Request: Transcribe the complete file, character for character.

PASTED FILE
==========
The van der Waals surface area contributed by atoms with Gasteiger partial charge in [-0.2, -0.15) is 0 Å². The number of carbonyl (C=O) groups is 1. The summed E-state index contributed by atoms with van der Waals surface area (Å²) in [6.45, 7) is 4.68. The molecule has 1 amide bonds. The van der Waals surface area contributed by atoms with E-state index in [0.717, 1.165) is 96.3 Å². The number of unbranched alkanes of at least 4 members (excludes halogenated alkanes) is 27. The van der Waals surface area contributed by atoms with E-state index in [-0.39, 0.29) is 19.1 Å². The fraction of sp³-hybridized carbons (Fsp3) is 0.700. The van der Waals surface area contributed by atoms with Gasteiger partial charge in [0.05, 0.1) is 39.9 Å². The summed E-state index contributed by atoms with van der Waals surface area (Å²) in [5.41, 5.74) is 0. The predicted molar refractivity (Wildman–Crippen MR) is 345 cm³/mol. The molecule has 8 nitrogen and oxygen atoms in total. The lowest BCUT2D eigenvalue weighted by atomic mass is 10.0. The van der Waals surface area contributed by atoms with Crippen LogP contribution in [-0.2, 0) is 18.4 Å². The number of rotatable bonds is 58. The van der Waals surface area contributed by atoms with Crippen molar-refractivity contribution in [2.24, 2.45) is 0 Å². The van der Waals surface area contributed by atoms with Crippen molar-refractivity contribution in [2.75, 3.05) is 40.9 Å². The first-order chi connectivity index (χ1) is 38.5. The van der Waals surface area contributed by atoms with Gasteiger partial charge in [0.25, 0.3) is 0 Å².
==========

The van der Waals surface area contributed by atoms with Gasteiger partial charge in [-0.2, -0.15) is 0 Å². The number of carbonyl (C=O) groups is 1. The summed E-state index contributed by atoms with van der Waals surface area (Å²) in [6.45, 7) is 4.68. The molecule has 1 amide bonds. The van der Waals surface area contributed by atoms with E-state index in [0.717, 1.165) is 96.3 Å². The number of unbranched alkanes of at least 4 members (excludes halogenated alkanes) is 27. The van der Waals surface area contributed by atoms with E-state index in [-0.39, 0.29) is 19.1 Å². The fraction of sp³-hybridized carbons (Fsp3) is 0.700. The van der Waals surface area contributed by atoms with Gasteiger partial charge in [0.05, 0.1) is 39.9 Å². The summed E-state index contributed by atoms with van der Waals surface area (Å²) in [5.41, 5.74) is 0. The predicted molar refractivity (Wildman–Crippen MR) is 345 cm³/mol. The molecule has 8 nitrogen and oxygen atoms in total. The lowest BCUT2D eigenvalue weighted by atomic mass is 10.0. The van der Waals surface area contributed by atoms with Crippen LogP contribution in [-0.2, 0) is 18.4 Å². The number of rotatable bonds is 58. The van der Waals surface area contributed by atoms with Crippen molar-refractivity contribution in [2.24, 2.45) is 0 Å². The van der Waals surface area contributed by atoms with Crippen molar-refractivity contribution in [2.75, 3.05) is 40.9 Å². The first-order chi connectivity index (χ1) is 38.5. The van der Waals surface area contributed by atoms with Gasteiger partial charge in [0.25, 0.3) is 0 Å².